The Assassin’s Curse by Cassandra Rose Clarke (Book Review)

The Assassin's Curse (The Assassin's Curse, #1)The Assassin’s Curse by Cassandra Rose Clarke

My rating: 2 of 5 stars

What this book is about:

Ananna of the Tanarau is the daughter of a captain and belongs to a famous pirate clan. Or rather was until she decided to break her family’s vows to marry Tarrin, the son of another pirate of another clan. The day of the wedding Ananna decides to make a break for it and run away. But Tarrin’s clan won’t have it and sends an assassin after her. As if Ananna didn’t have enough troubles already, while facing the assassin she accidentally activates a curse that binds them together. Now Naji, the assassin, has to protect Ananna’s life if he wishes to remain alive while they travel in search of a cure to the curse.


So, here’s the thing with me and fantasy books. First of all, fantasy is my favourite genre. Thus it’s usually not very hard to please me when it comes to high fantasy or epic fantasy books. But when I read my fantasy, I am expecting to get the full deal out of it. The extended, complicated world building, the massive paragraphs of descriptions of events and scenery, the complex, multilayered characters and their cryptic or meaningful conversations. That’s what I love about fantasy. I love reading about new creatures and adventures and I love exploring a fantastical “earth” where everything is new. That’s what makes it different from the fiction genre. In all these aspects, this book was just okay in my opinion.

She moved like water, graceful and soft and lovely. Every part of me wanted to stick out my foot and trip her, just to see her stumble.

Let me explain myself a bit clearer. This was a book of less than 300 pages with quite a big letter font printed on small-sized pages. As you can gather, there were no lengthy descriptions like the ones mentioned above. There was barely any world building. We only got the absolute necessary explanations that one needs to complete a novel and understand what happened. To get a small taste let’s say. Basically, Cassandra Rose Clarke gave us some sketches but the world had to be mostly imagined and constructed by the reader. If I had to characterise this book I would call it a marriage or a hybrid between YA contemporary and fantasy but not a young adult fantasy.

You don’t realise how much you miss something till it comes back to you, and then you wonder how you went so long without it

Back to my YA contemporary x fantasy argument. This book deals with two main characters and three side characters that play small parts in the story, unlike fantasy books but much like contemporary books. Moreover, the whole story – while a journey across a land where magic and strange creature exist – mostly revolves around the relationship between Ananna and Naji, their arguments, jealousy and bond. There are no complicated characters and serious conversations which is a bummer – for me at least. Naji is a badass assassin who is not so badass after all and Ananna is a badass girl pirate who again is not so badass, much like Naji. Every basic element of fantasy that I personally enjoy was missing from this book. What bugged me the most was how vague the whole plot, back stories and world were. This book has quite an interesting premise and I wish the author had exploited this more by lengthening it and crafting it with more complexity. Just build this world you have imagined and let us see it!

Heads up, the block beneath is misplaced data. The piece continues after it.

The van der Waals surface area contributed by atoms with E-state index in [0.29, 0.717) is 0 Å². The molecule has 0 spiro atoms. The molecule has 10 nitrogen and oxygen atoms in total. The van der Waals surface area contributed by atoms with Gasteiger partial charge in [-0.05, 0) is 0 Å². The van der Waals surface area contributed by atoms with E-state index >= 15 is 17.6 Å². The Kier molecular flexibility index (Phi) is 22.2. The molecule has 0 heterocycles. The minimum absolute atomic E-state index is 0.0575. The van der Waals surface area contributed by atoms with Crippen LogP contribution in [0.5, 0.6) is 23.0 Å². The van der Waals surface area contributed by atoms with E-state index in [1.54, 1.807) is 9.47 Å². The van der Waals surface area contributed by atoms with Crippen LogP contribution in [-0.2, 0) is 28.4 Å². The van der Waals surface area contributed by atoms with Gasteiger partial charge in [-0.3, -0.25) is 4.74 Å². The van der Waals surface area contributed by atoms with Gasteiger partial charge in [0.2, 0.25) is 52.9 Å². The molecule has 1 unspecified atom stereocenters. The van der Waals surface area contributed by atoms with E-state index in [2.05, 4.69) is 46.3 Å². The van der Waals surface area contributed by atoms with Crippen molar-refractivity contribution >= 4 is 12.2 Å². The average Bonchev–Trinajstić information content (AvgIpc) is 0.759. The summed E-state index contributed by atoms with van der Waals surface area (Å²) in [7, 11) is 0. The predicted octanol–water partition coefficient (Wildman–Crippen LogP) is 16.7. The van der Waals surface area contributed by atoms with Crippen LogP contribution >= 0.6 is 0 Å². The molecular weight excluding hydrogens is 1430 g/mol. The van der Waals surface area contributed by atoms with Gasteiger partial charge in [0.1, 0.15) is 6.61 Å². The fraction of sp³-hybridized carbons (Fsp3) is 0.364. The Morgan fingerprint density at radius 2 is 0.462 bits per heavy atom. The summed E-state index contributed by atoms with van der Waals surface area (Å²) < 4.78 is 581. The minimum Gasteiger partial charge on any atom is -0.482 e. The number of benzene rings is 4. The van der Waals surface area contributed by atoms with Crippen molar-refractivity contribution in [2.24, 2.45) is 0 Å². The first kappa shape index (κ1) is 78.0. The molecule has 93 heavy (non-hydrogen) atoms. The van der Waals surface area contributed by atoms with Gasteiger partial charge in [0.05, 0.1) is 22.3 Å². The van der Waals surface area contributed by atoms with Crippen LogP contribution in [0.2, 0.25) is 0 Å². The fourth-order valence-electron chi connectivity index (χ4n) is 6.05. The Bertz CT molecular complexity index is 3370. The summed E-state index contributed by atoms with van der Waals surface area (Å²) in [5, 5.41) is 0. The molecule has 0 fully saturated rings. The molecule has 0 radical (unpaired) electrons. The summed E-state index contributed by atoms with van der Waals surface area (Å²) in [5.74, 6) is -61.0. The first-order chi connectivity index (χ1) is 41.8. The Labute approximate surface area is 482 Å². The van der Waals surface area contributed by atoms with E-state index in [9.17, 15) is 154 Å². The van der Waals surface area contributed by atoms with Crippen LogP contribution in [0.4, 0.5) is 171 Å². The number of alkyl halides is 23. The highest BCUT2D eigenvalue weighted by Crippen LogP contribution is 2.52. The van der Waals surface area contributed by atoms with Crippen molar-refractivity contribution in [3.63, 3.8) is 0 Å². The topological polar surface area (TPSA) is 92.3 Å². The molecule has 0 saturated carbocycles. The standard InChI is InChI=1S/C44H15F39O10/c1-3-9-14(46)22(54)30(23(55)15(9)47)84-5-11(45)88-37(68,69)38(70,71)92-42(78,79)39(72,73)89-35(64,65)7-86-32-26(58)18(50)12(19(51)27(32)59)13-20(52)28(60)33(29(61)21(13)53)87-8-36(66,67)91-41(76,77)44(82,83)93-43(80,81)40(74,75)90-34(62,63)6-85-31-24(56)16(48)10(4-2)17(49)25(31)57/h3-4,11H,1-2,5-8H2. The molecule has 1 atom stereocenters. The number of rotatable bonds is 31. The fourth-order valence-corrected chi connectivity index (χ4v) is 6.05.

He smelled like magic and sweat and the sea, but there was something else beneath all that, something sweet and warm like honey, and just for a moment I didn’t feel afraid anymore.

Despite all the things I mentioned above, my opinions on what is a fun fantasy book are not shared by a lot of people and I can definitely see how this book could appeal to many readers. First of all, it’s quite pleasant to read since as I already mentioned a hundred times before, it’s not complicated, but also it’s funny and it offers a nice little story with fun characters to follow. Moreover, it is perfect for anyone who unlike me, doesn’t enjoy lengthy books and chunky paragraphs of vast descriptions but prefers a more quick and light read. Plus, the YA contemporary element that I mentioned above takes this book to another level of appeal to non-fantasy readers which is pretty cool.

Beautiful people, things are too easy for them. They don’t know how to survive in this world. Somebody’s ugly, or even plain, normal-looking, that means they got to work twice as hard for things. For anything. Just to get people to listen to ’em, or take ’em serious. So yeah. I don’t trust beautiful people.

All in all, this is a pleasant, quick and simple book marrying two big genres, fantasy and YA contemporary. I would recommend it, thus, to anyone who enjoys YA literature, adventure stories and characters who get into each other’s nerves all the time. But if you are a hardcore fantasy fan of Tolkien, Steven Erikson, George R. R. Martin, etc. you will probably not be very satisfied with this book.

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